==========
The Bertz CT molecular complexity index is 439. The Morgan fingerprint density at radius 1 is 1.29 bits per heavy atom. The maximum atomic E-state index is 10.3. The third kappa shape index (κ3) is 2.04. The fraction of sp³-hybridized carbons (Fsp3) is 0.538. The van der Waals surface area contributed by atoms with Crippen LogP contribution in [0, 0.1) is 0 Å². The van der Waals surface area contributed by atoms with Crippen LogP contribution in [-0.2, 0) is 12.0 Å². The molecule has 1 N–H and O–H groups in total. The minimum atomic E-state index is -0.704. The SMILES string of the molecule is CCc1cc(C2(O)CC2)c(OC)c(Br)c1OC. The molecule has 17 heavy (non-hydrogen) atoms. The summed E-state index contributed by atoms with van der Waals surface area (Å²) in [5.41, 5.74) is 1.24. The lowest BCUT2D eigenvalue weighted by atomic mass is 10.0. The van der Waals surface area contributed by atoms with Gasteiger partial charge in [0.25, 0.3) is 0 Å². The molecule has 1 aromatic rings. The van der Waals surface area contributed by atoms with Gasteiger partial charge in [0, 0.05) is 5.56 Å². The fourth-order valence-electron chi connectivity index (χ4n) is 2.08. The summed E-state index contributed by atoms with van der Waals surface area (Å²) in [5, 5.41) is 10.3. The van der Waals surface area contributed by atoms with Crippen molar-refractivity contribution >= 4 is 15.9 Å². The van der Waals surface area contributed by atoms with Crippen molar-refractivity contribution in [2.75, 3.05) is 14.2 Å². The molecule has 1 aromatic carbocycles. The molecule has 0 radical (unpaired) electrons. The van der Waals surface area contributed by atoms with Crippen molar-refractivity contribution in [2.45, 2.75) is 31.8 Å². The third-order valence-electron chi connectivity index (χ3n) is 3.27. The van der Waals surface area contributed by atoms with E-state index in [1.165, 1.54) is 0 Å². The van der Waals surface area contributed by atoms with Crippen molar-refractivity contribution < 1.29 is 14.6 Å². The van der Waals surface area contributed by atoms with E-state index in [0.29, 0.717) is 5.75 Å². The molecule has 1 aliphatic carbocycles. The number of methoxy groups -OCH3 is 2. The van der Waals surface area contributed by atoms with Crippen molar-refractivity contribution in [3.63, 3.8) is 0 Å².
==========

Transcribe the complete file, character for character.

The Bertz CT molecular complexity index is 439. The Morgan fingerprint density at radius 1 is 1.29 bits per heavy atom. The maximum atomic E-state index is 10.3. The third kappa shape index (κ3) is 2.04. The fraction of sp³-hybridized carbons (Fsp3) is 0.538. The van der Waals surface area contributed by atoms with Crippen LogP contribution in [0, 0.1) is 0 Å². The van der Waals surface area contributed by atoms with Crippen LogP contribution in [-0.2, 0) is 12.0 Å². The molecule has 1 N–H and O–H groups in total. The minimum atomic E-state index is -0.704. The SMILES string of the molecule is CCc1cc(C2(O)CC2)c(OC)c(Br)c1OC. The molecule has 17 heavy (non-hydrogen) atoms. The summed E-state index contributed by atoms with van der Waals surface area (Å²) in [5.41, 5.74) is 1.24. The lowest BCUT2D eigenvalue weighted by atomic mass is 10.0. The van der Waals surface area contributed by atoms with Gasteiger partial charge in [0.25, 0.3) is 0 Å². The molecule has 1 aromatic rings. The van der Waals surface area contributed by atoms with Gasteiger partial charge in [0, 0.05) is 5.56 Å². The fourth-order valence-electron chi connectivity index (χ4n) is 2.08. The summed E-state index contributed by atoms with van der Waals surface area (Å²) in [5, 5.41) is 10.3. The van der Waals surface area contributed by atoms with Crippen molar-refractivity contribution >= 4 is 15.9 Å². The van der Waals surface area contributed by atoms with Crippen molar-refractivity contribution in [2.75, 3.05) is 14.2 Å². The molecule has 1 aromatic carbocycles. The molecule has 0 radical (unpaired) electrons. The van der Waals surface area contributed by atoms with Crippen molar-refractivity contribution in [2.45, 2.75) is 31.8 Å². The third-order valence-electron chi connectivity index (χ3n) is 3.27. The van der Waals surface area contributed by atoms with E-state index in [1.165, 1.54) is 0 Å². The van der Waals surface area contributed by atoms with Crippen molar-refractivity contribution < 1.29 is 14.6 Å². The van der Waals surface area contributed by atoms with E-state index in [0.29, 0.717) is 5.75 Å². The molecule has 1 aliphatic carbocycles. The number of methoxy groups -OCH3 is 2. The van der Waals surface area contributed by atoms with Crippen molar-refractivity contribution in [3.63, 3.8) is 0 Å².